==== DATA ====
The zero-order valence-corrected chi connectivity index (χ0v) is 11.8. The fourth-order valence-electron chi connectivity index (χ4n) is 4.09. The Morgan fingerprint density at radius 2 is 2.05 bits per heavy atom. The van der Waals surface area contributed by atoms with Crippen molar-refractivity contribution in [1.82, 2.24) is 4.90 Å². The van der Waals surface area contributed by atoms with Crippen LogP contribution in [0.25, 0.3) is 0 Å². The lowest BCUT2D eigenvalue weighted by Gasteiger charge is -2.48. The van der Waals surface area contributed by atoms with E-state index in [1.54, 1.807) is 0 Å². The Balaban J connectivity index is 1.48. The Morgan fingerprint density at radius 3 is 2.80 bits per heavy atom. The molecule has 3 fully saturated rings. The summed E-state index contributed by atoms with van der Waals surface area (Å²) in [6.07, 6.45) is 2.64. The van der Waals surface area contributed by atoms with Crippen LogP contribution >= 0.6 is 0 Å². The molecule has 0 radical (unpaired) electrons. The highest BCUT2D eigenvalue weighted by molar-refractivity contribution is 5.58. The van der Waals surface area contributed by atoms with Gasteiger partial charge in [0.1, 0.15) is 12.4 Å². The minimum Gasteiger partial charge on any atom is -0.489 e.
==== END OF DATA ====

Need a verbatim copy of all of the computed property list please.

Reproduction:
The zero-order valence-corrected chi connectivity index (χ0v) is 11.8. The fourth-order valence-electron chi connectivity index (χ4n) is 4.09. The Morgan fingerprint density at radius 2 is 2.05 bits per heavy atom. The van der Waals surface area contributed by atoms with Crippen molar-refractivity contribution in [1.82, 2.24) is 4.90 Å². The van der Waals surface area contributed by atoms with Crippen LogP contribution in [0.25, 0.3) is 0 Å². The lowest BCUT2D eigenvalue weighted by Gasteiger charge is -2.48. The van der Waals surface area contributed by atoms with E-state index in [1.54, 1.807) is 0 Å². The Balaban J connectivity index is 1.48. The Morgan fingerprint density at radius 3 is 2.80 bits per heavy atom. The molecule has 3 fully saturated rings. The summed E-state index contributed by atoms with van der Waals surface area (Å²) in [6.07, 6.45) is 2.64. The van der Waals surface area contributed by atoms with Crippen LogP contribution >= 0.6 is 0 Å². The molecule has 0 radical (unpaired) electrons. The highest BCUT2D eigenvalue weighted by molar-refractivity contribution is 5.58. The van der Waals surface area contributed by atoms with Gasteiger partial charge in [0.1, 0.15) is 12.4 Å². The minimum Gasteiger partial charge on any atom is -0.489 e.